More of that Transracial Talk

1 12 2008

If he loses, he’s black. If he wins, he’s a post-racial figure.  Before then-Senator Barack Obama became President-elect Obama, that how I imagined the narrative would play out. So far, I have to say I have been more wrong than right, but its still too early. We have at least four and potentially eight to find out.

Of course, the first signs of it are starting to emerge. Case in point Marie Arana. The Washington Post’s Book World editor has made the latest attempt to alert the rest of us to the fact that “Obama is not black, but transracial or even postracial.”

The phrase was repeated in much the same form by one media organization after another. It’s as if we have one foot in the future and another still mired in the Old South. We are racially sophisticated enough to elect a non-white president, and we are so racially backward that we insist on calling him black. Progress has outpaced vocabulary.

To me, as to increasing numbers of mixed-race people, Barack Obama is not our first black president. He is our first biracial, bicultural president. He is more than the personification of African American achievement. He is a bridge between races, a living symbol of tolerance, a signal that strict racial categories must go.

Perhaps, it was repeated because that is how Barack Obama frequently described himself even as he reminded people of the white side of his family. After all, its still possible for someone to recognize himself as a biracial black man or even for someone biracial to describe himself as simply black, which is what he often did. Case in point here is what Obama told the New York Times as a 28 year old in 1990 what it meant to be elected the first black president of the Harvard Law Review:

But it’s important that stories like mine aren’t used to say that everything is O.K. for blacks. You have to remember that for every one of me, there are hundreds or thousands of black students with at least equal talent who don’t get a chance.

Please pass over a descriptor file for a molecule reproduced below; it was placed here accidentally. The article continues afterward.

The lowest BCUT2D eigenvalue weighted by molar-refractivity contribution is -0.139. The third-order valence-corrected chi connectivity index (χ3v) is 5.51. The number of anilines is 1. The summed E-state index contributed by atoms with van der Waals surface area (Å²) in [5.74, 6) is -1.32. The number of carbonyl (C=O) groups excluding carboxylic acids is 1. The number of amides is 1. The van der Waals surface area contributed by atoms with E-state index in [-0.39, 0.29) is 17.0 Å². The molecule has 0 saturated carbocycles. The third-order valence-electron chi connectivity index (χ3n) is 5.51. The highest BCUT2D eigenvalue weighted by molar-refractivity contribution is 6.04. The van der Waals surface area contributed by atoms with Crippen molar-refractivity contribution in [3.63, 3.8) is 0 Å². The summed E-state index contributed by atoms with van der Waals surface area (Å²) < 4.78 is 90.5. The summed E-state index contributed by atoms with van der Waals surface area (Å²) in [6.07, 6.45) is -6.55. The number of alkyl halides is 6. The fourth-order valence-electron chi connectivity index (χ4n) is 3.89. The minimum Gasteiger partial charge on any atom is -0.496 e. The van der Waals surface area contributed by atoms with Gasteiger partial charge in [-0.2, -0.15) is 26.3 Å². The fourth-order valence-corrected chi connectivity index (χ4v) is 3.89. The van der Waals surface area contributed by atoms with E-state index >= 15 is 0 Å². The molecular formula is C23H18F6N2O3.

Maybe this is too vague for some, but it seems to be abundantly clear how Obama sees himself here.

Of course, some pundits are still confused, and will continue to push the whole “Obama as transracial figure” media narrative for whatever reason. Fine. Knock yourself out.

But for those who insist on it I only make one recommendation. Please read Ta-Nehisi Paul Coates piece on Barack Obama in Time Magazine in 2004.

Here’s the money quote:

Back in the real world, Obama is married to a black woman. He goes to a black church. He’s worked with poor people on the South Side of Chicago, and still lives there. That someone given the escape valve of biraciality would choose to be black, would see some beauty in his darker self and still care more about health care and public education than reparations and Confederate flags is just too much for many small-minded racists, both black and white, to comprehend.

Barack Obama’s real problem isn’t that he’s too white — it’s that he’s too black.




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